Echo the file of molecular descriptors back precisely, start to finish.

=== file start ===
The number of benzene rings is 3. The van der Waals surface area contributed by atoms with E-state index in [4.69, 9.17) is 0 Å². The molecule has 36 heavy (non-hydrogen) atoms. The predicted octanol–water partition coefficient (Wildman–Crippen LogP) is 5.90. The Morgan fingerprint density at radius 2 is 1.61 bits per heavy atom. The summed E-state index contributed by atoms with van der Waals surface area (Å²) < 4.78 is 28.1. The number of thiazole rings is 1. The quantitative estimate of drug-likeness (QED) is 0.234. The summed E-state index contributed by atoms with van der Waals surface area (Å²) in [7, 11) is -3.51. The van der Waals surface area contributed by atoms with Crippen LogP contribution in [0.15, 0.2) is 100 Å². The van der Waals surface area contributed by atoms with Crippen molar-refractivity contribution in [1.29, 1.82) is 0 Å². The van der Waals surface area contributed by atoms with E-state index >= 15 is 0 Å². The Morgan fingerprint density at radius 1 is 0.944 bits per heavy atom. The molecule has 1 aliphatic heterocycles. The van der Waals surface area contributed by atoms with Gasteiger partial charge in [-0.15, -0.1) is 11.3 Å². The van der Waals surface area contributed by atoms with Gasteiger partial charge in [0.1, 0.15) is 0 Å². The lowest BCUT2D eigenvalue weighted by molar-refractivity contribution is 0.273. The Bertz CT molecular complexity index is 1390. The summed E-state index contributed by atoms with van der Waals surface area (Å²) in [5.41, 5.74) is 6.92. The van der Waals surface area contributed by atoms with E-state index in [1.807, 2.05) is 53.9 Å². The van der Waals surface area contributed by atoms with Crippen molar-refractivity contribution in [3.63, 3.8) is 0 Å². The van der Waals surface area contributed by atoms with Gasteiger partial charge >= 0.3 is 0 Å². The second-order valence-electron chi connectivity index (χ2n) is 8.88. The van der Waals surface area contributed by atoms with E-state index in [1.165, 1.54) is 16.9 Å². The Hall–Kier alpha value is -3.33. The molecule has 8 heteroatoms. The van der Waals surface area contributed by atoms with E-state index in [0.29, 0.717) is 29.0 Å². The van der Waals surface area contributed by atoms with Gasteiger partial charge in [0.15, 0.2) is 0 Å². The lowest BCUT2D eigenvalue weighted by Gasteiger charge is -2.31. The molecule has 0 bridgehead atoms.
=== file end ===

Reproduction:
The number of benzene rings is 3. The van der Waals surface area contributed by atoms with E-state index in [4.69, 9.17) is 0 Å². The molecule has 36 heavy (non-hydrogen) atoms. The predicted octanol–water partition coefficient (Wildman–Crippen LogP) is 5.90. The Morgan fingerprint density at radius 2 is 1.61 bits per heavy atom. The summed E-state index contributed by atoms with van der Waals surface area (Å²) < 4.78 is 28.1. The number of thiazole rings is 1. The quantitative estimate of drug-likeness (QED) is 0.234. The summed E-state index contributed by atoms with van der Waals surface area (Å²) in [7, 11) is -3.51. The van der Waals surface area contributed by atoms with Crippen LogP contribution in [0.15, 0.2) is 100 Å². The van der Waals surface area contributed by atoms with Crippen molar-refractivity contribution in [1.29, 1.82) is 0 Å². The van der Waals surface area contributed by atoms with E-state index >= 15 is 0 Å². The Morgan fingerprint density at radius 1 is 0.944 bits per heavy atom. The molecule has 1 aliphatic heterocycles. The van der Waals surface area contributed by atoms with Gasteiger partial charge in [-0.15, -0.1) is 11.3 Å². The van der Waals surface area contributed by atoms with Gasteiger partial charge in [0.1, 0.15) is 0 Å². The lowest BCUT2D eigenvalue weighted by molar-refractivity contribution is 0.273. The Bertz CT molecular complexity index is 1390. The summed E-state index contributed by atoms with van der Waals surface area (Å²) in [5.41, 5.74) is 6.92. The van der Waals surface area contributed by atoms with E-state index in [1.807, 2.05) is 53.9 Å². The van der Waals surface area contributed by atoms with Crippen molar-refractivity contribution in [3.63, 3.8) is 0 Å². The van der Waals surface area contributed by atoms with Gasteiger partial charge >= 0.3 is 0 Å². The second-order valence-electron chi connectivity index (χ2n) is 8.88. The van der Waals surface area contributed by atoms with E-state index in [1.165, 1.54) is 16.9 Å². The Hall–Kier alpha value is -3.33. The molecule has 8 heteroatoms. The van der Waals surface area contributed by atoms with E-state index in [0.29, 0.717) is 29.0 Å². The van der Waals surface area contributed by atoms with Gasteiger partial charge in [0.15, 0.2) is 0 Å². The lowest BCUT2D eigenvalue weighted by Gasteiger charge is -2.31. The molecule has 0 bridgehead atoms.